Tesla gets 520 orders for the Model S electric-sedan

Tesla Motors announced today that it has received 520 reservations for its new Model S sedan. Tesla began taking orders for the Model S immediately after it unveiled the all-electric sedan on March 26. That’s right – a total of 520 people have dropped $5,000 to become the first owners of the Tesla Model S.

The Tesla Model S is likely to be the world’s first mass-produced electric-vehicle when it enters production in late 2011. Of course, that pretty much depends on whether Tesla gets a $350 million loan from the Department of Energy’s Advanced Technology Vehicle Manufacturing Program, which will be used to build the Model S in California.

Tesla said it is also taking reservations for the Model S Signature Edition with a $40,000 deposit. Only 2,000 Signature Model S sedans will be made.

Refresher: The Tesla Model S can be recharged from any 120v, 208v or 240v outlet. Depending on which Model S trim-level you chose, the all-electric sedan will provide you with a total range of 160, 230 or 300 miles per charge. 0 to 60 comes in just 5.6 seconds with a top speed that is limited to 130 mph. Pricing is expected to come in at $49,900 after a federal tax credit of $7,500. The $5,000 reservation fee is refundable.

Click through for the press release and the high-res image gallery.

Live from California: Tesla Model S:




Press Release:

Tesla Takes More Than 500 Model S Reservations in a Week

Electric Vehicle Maker Also Delivers a Record 104 Roadsters in March

Tesla Motors has taken 520 reservations for the Model S, an all-electric family sedan that carries up to seven people and travels up to 300 miles per charge.

Tesla launched the car March 26, and orders immediately began streaming in online and at showrooms in California. Tesla plans to open stores in Chicago, London, New York, Miami, Seattle, Washington, D.C. and Munich this year.

“Frankly the number of cars reserved in the first week has exceeded our optimistic internal projections,” said Tesla CEO, Chairman and Product Architect Elon Musk. “Enthusiasm surrounding the Model S is proof that there’s pent-up demand for more affordable, fuel-efficient vehicles – including those made in America.”

The Model S will likely be the world’s first mass-produced, highway-capable electric vehicle when production begins in late 2011. The company has applied for a $350 million loan from the Department of Energy’s Advanced Technology Vehicle Manufacturing Program, which would be used to build the Model S assembly plant in California.

The East Coast premier of the Model S is tonight at the National Building Museum in Washington, D.C. The drivable prototype also will be shown in New York, Chicago, Miami and Seattle this spring and summer.

The Only Car You Need

The Model S can be recharged from any 120V, 208V or 240V outlet or quick-charged from an external direct current supply in only 45 minutes. You can recharge the car during rest stops or meal breaks, enabling the Model S to go from L.A. to New York in approximately the same time as a gasoline car.

The Model S does 0-60 mph in 5.6 seconds, and will have an electronically limited top speed of 130 mph. A 17-inch touchscreen with in-car 3G connectivity means you can listen to Pandora Radio or consult Google Maps, or check the car’s state of charge remotely on your iPhone.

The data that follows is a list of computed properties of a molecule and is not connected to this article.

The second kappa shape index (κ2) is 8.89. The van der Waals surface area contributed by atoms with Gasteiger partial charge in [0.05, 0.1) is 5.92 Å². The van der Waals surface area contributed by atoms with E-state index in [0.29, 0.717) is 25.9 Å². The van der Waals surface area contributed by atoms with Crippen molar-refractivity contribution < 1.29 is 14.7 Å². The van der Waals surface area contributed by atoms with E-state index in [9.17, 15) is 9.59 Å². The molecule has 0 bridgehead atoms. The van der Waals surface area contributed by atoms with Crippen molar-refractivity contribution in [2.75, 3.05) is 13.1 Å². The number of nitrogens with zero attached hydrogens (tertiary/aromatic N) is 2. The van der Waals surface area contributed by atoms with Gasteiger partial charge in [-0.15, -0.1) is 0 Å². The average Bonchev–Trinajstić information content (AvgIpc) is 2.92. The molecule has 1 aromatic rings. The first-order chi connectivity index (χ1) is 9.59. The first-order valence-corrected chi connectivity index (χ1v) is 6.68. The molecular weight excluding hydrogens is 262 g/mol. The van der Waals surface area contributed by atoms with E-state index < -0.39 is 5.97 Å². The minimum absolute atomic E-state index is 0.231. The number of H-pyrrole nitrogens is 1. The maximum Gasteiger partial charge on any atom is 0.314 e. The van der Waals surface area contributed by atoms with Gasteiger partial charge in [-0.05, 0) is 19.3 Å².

The anticipated base price of the Model S is $49,900 after a federal tax credit of $7,500. The $5,000 reservation fee is refundable, and the car is a better value than far cheaper cars.

If you account for the much lower cost of electricity vs. gasoline at a likely future cost of over $4 per gallon, the Model S is equivalent to buying a gasoline car with a sticker price of about $35,000, such as a Ford Taurus. Importantly, those savings are realized immediately if you lease a Model S, so there is no need wait years to earn back the price difference.

Three battery pack choices will offer a range of 160, 230 or 300 miles per charge. The company has not released options pricing.

Tesla also is taking reservations for the Model S Signature Edition with a $40,000 reservation fee. Tesla will produce only 2,000 Signature Edition cars, which will be the first built and have unique interior and exterior features. Signature Edition cars will be evenly split between U.S. and European customers.

Proven Technology

Tesla is the only production automaker selling highway-capable EVs in North America or Europe today. With 0-60 mph in 3.9 seconds, the Roadster outperforms almost all sports cars in its class, yet is more than twice as energy efficient as a Toyota Prius and delivers 244 miles per charge.

Tesla delivered 104 Roadsters to customers in March, marking the first triple-digit delivery month in the company’s history. Tesla delivered over 170 cars in the first quarter – more than the total delivered in 2008.

Tesla has delivered about 320 Roadsters so far. The base price of the Roadster is $101,500 after a $7,500 federal tax credit.

Teslas do not require routine oil changes, and have far fewer moving (and breakable) parts than internal combustion engine vehicles. They qualify for federal and state tax credits, rebates and sales tax exemptions. The Roadster costs roughly $4 to drive more than 240 miles – a bargain even if gasoline were less than $1 per gallon.

Tesla plans to introduce more affordable cars and partner with other automakers to help them produce mass-market EVs. Tesla announced in January it is partnering with Daimler AG to produce the battery packs and chargers for at least 1,000 Smart EVs.

“Tesla is relentlessly driving down the cost of battery technology – similar to what other technology companies did to make cellular phones and laptop computers low-cost commodities,” Musk said.

– By: Kap Shah